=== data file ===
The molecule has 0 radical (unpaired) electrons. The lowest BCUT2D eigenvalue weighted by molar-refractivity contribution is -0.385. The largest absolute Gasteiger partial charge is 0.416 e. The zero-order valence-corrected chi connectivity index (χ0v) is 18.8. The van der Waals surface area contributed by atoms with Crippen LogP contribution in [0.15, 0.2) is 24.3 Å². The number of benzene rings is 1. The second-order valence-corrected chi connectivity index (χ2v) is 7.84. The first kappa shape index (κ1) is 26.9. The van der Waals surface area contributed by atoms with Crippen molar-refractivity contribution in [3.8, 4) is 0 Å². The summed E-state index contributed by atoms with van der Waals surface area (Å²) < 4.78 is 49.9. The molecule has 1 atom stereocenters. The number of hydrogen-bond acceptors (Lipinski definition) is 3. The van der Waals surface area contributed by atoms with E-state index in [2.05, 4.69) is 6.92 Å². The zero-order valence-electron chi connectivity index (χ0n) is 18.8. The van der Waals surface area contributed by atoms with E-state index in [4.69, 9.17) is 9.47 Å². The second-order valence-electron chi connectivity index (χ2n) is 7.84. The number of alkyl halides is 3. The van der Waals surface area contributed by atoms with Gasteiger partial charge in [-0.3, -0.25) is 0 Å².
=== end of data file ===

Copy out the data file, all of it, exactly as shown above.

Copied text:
The molecule has 0 radical (unpaired) electrons. The lowest BCUT2D eigenvalue weighted by molar-refractivity contribution is -0.385. The largest absolute Gasteiger partial charge is 0.416 e. The zero-order valence-corrected chi connectivity index (χ0v) is 18.8. The van der Waals surface area contributed by atoms with Crippen LogP contribution in [0.15, 0.2) is 24.3 Å². The number of benzene rings is 1. The second-order valence-corrected chi connectivity index (χ2v) is 7.84. The first kappa shape index (κ1) is 26.9. The van der Waals surface area contributed by atoms with Crippen molar-refractivity contribution in [3.8, 4) is 0 Å². The summed E-state index contributed by atoms with van der Waals surface area (Å²) < 4.78 is 49.9. The molecule has 1 atom stereocenters. The number of hydrogen-bond acceptors (Lipinski definition) is 3. The van der Waals surface area contributed by atoms with E-state index in [2.05, 4.69) is 6.92 Å². The zero-order valence-electron chi connectivity index (χ0n) is 18.8. The van der Waals surface area contributed by atoms with E-state index in [4.69, 9.17) is 9.47 Å². The second-order valence-electron chi connectivity index (χ2n) is 7.84. The number of alkyl halides is 3. The van der Waals surface area contributed by atoms with Gasteiger partial charge in [-0.3, -0.25) is 0 Å².